Are three really better than one?

Well, I can safely say that no one saw this coming. At this year’s BlizzCon celebration, Blizzard revealed that the long-awaited StarCraft II is being broken up into three full-length games. The first, StarCraft II: Wings of Liberty, follows the Terrans, and will likely hit sometime early next year. Heart of the Swarm and Legacy of the Void follow the Zerg and the Protoss, respectively, and will ship at roughly one-year intervals after WoL. Blizzard says owners of the first part will be able to play all factions in multiplayer, and the second and third parts are basically expansion packs, though it’s not yet certain whether they’ll be stand-alone or not. Each will feature new single-player content, including a unique meta-game, since the Terran model that has Jim Raynor cruising around the galaxy choosing missions wouldn’t suit the Zerg or the Protoss.

That part was a surprise. What’s not at all surprising is that StarCraft fans are up in arms. At first glance, it’s hard to blame them—this announcement is a huge change in the format from the original StarCraft, which contained separate campaigns for each of the three races that together told a full story. For a year we were led to believe the sequel would follow the same formula, but now Blizzard is saying that gamers will have to wait up to two years after the release of the first segment for the following segments, and then open their wallets two more times to reach the conclusion. (Blizzard hasn’t yet announced pricing on the second and third installments, but I think we’ll be lucky if it only charges $40 each.) It certainly seems like a money-grab scheme by a greedy developer.

But on closer inspection, it might not be a raw deal at all. The sheer volume of mission content Blizzard is promising is impressive. Each release will have 26-30 missions, which is a full helping of campaign for any game. By comparison, the original StarCraft featured 30 missions, and Command & Conquer: Red Alert 3 had 27. So, is there any question that Blizzard will be able to tell a full story in each release, with over-arching plot elements threaded throughout all three? Not in the least. In fact, it’s an opportunity to tell a more detailed story on a more epic scale than anything we’ve ever seen in an RTS. While it is the competitive nature of the multiplayer game that has given the original StarCraft such longevity, it was the story (combined with the excellent gameplay, of course) that made it such a huge hit among non-competitive (aka, the vast majority of) gamers. So from a content perspective, has Blizzard turned greedy and decided to give you less and charge more? No, I’d say not.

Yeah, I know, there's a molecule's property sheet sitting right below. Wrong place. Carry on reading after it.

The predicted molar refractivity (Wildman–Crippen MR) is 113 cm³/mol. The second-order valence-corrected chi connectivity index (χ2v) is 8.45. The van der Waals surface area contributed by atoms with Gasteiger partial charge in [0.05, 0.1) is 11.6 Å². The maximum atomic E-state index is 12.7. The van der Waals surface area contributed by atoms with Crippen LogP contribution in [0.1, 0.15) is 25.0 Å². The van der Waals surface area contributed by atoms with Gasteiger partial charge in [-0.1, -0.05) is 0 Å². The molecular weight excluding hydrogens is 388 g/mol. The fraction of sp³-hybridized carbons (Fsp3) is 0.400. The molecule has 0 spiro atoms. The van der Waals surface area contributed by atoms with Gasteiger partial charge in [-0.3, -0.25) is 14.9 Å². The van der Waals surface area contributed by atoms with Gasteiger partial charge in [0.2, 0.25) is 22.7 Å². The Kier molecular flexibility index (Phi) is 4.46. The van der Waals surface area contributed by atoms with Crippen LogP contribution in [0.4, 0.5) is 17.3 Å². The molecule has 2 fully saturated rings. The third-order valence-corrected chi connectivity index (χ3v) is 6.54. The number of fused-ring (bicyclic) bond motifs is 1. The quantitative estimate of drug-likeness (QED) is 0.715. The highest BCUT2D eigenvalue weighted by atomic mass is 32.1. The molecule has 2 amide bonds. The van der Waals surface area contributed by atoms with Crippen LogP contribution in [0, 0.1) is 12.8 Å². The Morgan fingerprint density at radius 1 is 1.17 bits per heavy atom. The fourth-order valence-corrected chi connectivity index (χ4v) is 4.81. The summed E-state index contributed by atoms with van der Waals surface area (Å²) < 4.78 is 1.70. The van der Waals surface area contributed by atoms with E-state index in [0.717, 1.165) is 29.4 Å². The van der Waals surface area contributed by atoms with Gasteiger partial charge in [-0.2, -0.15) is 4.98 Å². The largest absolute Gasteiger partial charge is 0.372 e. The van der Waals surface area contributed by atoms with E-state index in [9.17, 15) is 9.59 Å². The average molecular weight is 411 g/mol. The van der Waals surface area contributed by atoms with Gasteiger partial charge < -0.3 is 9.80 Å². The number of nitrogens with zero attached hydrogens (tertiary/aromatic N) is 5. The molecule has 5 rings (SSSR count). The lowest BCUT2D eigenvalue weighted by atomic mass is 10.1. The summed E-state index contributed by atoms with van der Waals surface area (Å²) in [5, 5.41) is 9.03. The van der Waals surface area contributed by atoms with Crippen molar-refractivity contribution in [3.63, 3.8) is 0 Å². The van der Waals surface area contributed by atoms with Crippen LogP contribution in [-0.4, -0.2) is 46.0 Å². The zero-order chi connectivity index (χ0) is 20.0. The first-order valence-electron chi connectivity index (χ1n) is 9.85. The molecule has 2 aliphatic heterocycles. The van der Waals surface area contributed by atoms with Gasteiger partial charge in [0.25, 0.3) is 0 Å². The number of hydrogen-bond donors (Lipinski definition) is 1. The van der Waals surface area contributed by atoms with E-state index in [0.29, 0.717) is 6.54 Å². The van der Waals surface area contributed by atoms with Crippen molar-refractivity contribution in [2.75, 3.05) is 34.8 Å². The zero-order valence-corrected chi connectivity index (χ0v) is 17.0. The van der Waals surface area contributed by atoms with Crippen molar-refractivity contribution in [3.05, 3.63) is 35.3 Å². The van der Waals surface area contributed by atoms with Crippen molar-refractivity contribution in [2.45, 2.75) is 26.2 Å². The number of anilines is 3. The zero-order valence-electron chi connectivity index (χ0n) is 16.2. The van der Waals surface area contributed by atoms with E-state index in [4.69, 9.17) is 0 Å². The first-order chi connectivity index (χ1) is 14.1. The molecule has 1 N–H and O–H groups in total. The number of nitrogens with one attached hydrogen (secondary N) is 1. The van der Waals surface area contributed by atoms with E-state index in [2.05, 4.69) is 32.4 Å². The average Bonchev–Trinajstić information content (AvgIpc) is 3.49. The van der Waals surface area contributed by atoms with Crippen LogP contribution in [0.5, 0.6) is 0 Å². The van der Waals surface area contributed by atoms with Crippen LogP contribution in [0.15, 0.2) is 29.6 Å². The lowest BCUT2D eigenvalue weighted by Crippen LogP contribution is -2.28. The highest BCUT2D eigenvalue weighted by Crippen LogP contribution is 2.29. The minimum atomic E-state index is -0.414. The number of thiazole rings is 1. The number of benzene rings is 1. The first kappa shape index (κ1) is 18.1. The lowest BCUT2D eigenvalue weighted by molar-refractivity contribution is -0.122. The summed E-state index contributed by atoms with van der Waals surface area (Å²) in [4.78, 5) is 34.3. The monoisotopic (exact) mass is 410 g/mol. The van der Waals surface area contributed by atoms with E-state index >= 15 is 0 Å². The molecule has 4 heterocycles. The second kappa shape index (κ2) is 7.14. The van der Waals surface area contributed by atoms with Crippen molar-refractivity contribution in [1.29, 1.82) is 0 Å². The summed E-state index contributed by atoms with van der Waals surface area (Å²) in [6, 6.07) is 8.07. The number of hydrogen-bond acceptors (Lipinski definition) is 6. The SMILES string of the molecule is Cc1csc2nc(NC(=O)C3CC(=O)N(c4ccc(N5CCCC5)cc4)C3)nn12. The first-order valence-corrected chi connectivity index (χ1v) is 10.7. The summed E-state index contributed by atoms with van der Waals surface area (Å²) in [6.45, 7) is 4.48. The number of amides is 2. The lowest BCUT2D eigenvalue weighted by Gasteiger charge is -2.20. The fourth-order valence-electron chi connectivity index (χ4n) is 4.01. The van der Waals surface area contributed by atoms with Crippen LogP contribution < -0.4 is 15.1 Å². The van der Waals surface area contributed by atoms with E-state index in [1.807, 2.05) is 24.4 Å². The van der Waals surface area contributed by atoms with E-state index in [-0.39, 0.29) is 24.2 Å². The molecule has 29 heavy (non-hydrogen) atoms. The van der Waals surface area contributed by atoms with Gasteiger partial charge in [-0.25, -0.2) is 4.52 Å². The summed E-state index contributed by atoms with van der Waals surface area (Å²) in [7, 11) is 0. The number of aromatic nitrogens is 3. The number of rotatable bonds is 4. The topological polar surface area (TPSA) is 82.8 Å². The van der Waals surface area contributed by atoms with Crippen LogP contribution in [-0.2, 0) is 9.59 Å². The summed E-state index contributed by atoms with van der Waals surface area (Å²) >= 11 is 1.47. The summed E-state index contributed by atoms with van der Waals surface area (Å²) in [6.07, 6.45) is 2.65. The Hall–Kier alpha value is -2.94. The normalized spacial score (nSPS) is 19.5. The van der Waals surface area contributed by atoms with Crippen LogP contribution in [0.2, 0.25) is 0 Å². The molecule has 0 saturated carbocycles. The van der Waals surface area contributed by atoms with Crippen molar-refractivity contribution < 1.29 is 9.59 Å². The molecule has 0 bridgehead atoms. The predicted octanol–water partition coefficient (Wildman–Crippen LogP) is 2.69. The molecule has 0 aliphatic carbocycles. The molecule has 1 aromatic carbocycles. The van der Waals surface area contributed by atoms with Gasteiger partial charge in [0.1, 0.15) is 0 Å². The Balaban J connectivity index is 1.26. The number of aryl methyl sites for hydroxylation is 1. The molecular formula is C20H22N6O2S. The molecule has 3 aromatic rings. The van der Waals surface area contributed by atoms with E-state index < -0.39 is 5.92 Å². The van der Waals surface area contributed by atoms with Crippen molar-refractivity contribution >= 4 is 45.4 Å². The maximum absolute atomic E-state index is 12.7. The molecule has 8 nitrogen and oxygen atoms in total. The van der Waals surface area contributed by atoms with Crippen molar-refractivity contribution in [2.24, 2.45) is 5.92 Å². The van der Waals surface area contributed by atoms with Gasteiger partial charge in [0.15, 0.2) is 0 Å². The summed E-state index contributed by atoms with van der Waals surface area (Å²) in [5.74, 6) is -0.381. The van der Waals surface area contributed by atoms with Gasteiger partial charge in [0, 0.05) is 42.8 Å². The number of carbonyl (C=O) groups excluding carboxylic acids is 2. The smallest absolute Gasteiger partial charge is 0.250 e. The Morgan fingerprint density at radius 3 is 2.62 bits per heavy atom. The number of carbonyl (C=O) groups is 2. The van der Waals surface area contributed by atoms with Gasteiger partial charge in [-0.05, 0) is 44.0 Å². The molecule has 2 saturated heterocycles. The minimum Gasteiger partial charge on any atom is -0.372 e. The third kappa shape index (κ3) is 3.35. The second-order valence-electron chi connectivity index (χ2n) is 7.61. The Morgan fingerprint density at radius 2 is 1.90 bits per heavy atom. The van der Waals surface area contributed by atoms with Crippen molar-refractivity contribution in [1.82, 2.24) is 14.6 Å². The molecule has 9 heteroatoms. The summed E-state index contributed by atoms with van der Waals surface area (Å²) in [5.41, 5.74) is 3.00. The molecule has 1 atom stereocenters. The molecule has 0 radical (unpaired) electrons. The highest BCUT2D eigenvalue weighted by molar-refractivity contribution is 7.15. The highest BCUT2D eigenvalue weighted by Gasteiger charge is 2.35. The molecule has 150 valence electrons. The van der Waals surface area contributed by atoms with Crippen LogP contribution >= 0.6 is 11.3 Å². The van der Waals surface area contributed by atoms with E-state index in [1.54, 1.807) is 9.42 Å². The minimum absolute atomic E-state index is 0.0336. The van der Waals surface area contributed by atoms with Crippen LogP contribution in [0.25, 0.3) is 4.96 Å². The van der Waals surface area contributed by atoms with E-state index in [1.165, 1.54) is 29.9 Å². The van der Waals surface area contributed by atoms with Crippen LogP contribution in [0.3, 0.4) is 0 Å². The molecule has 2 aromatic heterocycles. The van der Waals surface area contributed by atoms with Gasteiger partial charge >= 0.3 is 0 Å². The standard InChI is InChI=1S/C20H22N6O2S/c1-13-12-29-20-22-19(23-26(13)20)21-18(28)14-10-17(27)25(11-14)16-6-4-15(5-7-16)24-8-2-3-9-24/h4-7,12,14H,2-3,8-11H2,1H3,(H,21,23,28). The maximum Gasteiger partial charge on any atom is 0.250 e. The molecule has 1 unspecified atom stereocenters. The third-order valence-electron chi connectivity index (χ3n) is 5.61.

Wings of Liberty will allow Jim Raynor more missions at which to furrow his brow in angst

Actually, my concern is that we’ll be dealing with too much content from each race. One of the things I enjoyed the most about StarCraft was being able to play one side, and then a completely different one. Blizzard says that three to five of the 30-odd missions in Wings of Liberty will be an optional mini-campaign played as the Protoss leader Zeratul—hopefully, that will give us at least some of the variety that made StarCraft such a wild ride.

The best analogy for this situation is probably the Lord of the Rings movies. Fans weren’t pissed off at Peter Jackson for charging them three times the admission fee to see the entire saga—in fact, they would have been furious if he’d attempted to cram the whole thing into one film. Demanding that Blizzard whittle down its entire planned 80- to 90-mission story into 30, or even 40 missions could render an incredible story merely OK, and I for one would rather play the entire, unabridged version. As long as these missions live up to the vaunted Blizzard standard of quality, I’m looking forward to playing them as they come.

December 1, 2008

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  • RyanWilliams - December 6, 2008 4:43 p.m.

    Wait, what? Hasn't SC2 being split into three games been common knowledge for ages? I knew about this at least a couple of months ago. I can't recall when or where exactly I read it, but the info was definitely out there. :?
  • netlevi - December 3, 2008 4:07 p.m.